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Samuel Prout Hill (1821–1861)

by Harry Buckie

This article was published:

Samuel Prout Hill (1821-1861), by William Nicholas

Samuel Prout Hill (1821-1861), by William Nicholas

National Gallery of Australia, 67597

Samuel Prout Hill (1821-1861), poet, lecturer, artist and public servant, was the son of James Hill, barrister, of Devonport, Devonshire, England, and his wife Eliza. He migrated to Australia and in August 1841 appeared as leader in an historical debate at the Sydney School of Arts. He visited Hobart Town next July, but soon returned to Sydney where he was accountant of the Sydney Banking Co. which failed in 1843. Much of his time, however, was devoted to public causes. He was secretary of the popular Commercial Reading Rooms and Library, helped to form the Australian Clerks' Benevolent Fund Society, and served on the committee of the Mechanics' School of Arts, lecturing often and becoming its secretary and librarian in 1845-48. He also practised as a marine painter and wrote much poetry. His painting 'A Frigate at Anchor in Plymouth Sound' was hung at the Sydney Exhibition in 1847. In Sydney he published his Tarquin the Proud, and Other Poems in 1843 and A Monody on the Death of Sir George Gipps in 1847; his poem 'Australia' was included in W. H. Wells, A Geographical Dictionary in 1848.

Hill moved to Hobart where early in 1849 he was employed by the Survey Department as a draughtsman, on probation because he did not come up to the expectations of the surveyor-general, Robert Power. After two months he applied for a vacant clerkship in the same department and was appointed, again temporarily, at 5s. a day. On 21 April 1849 he married Louisa, widow of John Odell, special magistrate of Port Maria, Jamaica.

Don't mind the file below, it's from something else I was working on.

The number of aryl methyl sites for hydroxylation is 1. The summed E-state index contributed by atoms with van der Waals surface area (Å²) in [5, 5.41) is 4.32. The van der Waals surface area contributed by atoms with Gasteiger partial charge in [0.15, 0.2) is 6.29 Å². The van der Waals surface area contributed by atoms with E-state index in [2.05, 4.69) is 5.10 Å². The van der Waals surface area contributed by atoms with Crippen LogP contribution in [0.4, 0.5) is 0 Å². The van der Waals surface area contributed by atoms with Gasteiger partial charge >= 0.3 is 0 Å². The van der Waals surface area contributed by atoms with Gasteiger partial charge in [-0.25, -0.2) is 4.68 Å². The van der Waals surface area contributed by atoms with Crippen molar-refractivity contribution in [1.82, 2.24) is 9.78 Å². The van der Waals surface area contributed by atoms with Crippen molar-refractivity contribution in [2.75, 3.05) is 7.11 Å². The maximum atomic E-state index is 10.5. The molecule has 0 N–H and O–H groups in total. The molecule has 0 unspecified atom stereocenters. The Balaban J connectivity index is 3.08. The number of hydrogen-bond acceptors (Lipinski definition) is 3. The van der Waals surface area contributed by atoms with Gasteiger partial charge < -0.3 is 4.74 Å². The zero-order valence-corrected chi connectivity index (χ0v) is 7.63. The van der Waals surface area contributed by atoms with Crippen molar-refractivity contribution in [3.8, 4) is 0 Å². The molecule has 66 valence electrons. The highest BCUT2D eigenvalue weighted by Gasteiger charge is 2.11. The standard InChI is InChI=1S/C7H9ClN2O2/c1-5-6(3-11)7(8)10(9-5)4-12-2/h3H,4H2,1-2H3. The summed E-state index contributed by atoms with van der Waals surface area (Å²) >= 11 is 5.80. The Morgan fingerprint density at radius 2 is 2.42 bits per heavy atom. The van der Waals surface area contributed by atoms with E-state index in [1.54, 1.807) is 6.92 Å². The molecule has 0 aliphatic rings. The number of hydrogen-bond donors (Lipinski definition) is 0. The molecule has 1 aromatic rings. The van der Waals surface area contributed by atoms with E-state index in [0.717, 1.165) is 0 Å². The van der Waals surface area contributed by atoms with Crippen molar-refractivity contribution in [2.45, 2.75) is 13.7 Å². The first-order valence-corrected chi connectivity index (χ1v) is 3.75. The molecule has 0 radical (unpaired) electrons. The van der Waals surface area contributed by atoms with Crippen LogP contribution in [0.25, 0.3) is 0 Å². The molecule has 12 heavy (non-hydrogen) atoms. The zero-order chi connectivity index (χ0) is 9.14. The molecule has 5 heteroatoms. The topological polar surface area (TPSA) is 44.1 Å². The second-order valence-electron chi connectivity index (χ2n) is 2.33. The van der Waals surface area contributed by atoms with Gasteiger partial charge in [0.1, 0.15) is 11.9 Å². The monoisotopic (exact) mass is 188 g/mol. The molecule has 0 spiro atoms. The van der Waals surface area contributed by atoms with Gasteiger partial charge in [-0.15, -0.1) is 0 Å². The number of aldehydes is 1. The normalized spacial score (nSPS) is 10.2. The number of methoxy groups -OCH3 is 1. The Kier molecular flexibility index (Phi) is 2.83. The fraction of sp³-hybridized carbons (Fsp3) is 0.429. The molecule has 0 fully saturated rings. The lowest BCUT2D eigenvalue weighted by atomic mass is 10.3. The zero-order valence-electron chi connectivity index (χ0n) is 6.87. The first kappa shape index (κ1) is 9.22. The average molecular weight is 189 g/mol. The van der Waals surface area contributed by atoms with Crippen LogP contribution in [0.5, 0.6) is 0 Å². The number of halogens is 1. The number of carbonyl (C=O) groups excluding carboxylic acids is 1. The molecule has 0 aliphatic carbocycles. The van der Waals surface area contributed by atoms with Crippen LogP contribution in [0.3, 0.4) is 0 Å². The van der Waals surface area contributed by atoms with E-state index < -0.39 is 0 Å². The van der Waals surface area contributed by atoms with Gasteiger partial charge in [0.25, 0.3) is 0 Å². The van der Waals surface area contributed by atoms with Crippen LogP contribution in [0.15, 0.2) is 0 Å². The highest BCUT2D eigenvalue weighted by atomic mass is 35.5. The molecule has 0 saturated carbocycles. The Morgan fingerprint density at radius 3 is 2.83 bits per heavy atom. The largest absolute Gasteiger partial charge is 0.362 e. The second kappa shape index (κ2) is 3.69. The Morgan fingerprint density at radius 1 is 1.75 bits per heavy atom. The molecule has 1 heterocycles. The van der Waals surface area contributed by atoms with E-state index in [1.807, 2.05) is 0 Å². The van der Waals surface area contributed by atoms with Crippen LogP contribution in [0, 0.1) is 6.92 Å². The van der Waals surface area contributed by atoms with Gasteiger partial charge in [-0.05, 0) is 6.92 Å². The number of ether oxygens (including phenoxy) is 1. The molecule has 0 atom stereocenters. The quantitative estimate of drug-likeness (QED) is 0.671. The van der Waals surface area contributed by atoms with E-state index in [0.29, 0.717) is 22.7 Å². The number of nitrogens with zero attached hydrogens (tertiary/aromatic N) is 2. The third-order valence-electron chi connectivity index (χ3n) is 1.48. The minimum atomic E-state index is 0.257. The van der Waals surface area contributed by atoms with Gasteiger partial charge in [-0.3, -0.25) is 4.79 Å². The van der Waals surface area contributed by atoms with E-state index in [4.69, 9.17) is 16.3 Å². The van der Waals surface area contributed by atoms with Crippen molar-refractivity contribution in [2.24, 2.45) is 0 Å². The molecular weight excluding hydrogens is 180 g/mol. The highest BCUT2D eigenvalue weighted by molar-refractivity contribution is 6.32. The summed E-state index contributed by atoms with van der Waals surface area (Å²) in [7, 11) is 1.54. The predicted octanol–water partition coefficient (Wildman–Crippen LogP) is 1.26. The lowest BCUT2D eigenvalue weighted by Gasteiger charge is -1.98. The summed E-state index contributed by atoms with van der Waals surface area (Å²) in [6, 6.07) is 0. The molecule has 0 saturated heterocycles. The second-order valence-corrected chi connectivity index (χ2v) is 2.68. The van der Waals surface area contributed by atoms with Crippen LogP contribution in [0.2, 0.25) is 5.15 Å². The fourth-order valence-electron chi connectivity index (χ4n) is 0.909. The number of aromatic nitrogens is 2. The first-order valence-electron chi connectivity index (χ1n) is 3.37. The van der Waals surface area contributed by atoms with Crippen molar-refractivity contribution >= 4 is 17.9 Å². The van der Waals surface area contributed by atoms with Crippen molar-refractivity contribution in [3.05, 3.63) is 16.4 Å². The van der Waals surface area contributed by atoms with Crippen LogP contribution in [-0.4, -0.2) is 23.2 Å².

In July 1850 Hill was promoted to a permanent post at a salary of £100. In 1851 he resigned to go to Victoria, claiming that his salary was insufficient for him to support his wife and mother and sister, who had come from England to join him, and that unless he gained better employment he would become insolvent. Although he denied any intention of going to the goldfields, he was refused a testimonial from the surveyor-general who thought that the flow of public servants to Victoria had to be stopped. Unable to establish himself on the mainland, he was back in Hobart by May 1852, humbly seeking re-employment in government service. He was placed on the waiting list, but was not appointed as a third-class clerk in the Survey Department until August 1853. His frequent absences from duty once again displeased the surveyor-general, and he had to be persuaded against leaving Van Diemen's Land in October 1854.

In the late 1850s Hill acquired some reputation as a political writer to the Mercury, and this, with his popularity as a speaker, helped win him fourth place in the closely fought House of Assembly elections of 1861 in Hobart. He campaigned on a protectionist ticket, but before establishing himself as a parliamentarian he died of a stroke on 23 October 1861. He was buried in St George's Church of England cemetery.

Hill's reputation as a poet and lecturer was high, judging by contemporary notices and reviews. A very good speaker, he gave many readings from Shakespeare, Dickens and others, as well as recitations of his own poems. There are few recorded comments on his paintings. The Hobart Town Courier, 28 October 1848, mentioned favourably a small exhibition of his water-colour sketches of local scenes and of the Terror, which had brought Hill from Sydney the month before, as she appeared off Tasman's Island and Cape Pillar in Storm Bay. The three examples of his work in the Tasmanian Museum and Art Gallery show that he copied the style of Skinner Prout and Simpkinson de Wesselow, accomplished water-colourists working in Hobart at the time. At his best, Hill equalled the skill of Skinner Prout, but generally his work, though good in colour, was weak in tonal values.

Select Bibliography

  • Hobart Town Courier, 2 Apr 1849
  • Colonial Times (Hobart), 12 June 1849
  • correspondence file under S. P. Hill (Archives Office of Tasmania).

Related Entries in NCB Sites

Citation details

Harry Buckie, 'Hill, Samuel Prout (1821–1861)', Australian Dictionary of Biography, National Centre of Biography, Australian National University,, published first in hardcopy 1966, accessed online 15 April 2024.

This article was published in hardcopy in Australian Dictionary of Biography, Volume 1, (Melbourne University Press), 1966

View the front pages for Volume 1

© Copyright Australian Dictionary of Biography, 2006-2024

Samuel Prout Hill (1821-1861), by William Nicholas

Samuel Prout Hill (1821-1861), by William Nicholas

National Gallery of Australia, 67597

Life Summary [details]




23 October, 1861 (aged ~ 40)
Hobart, Tasmania, Australia

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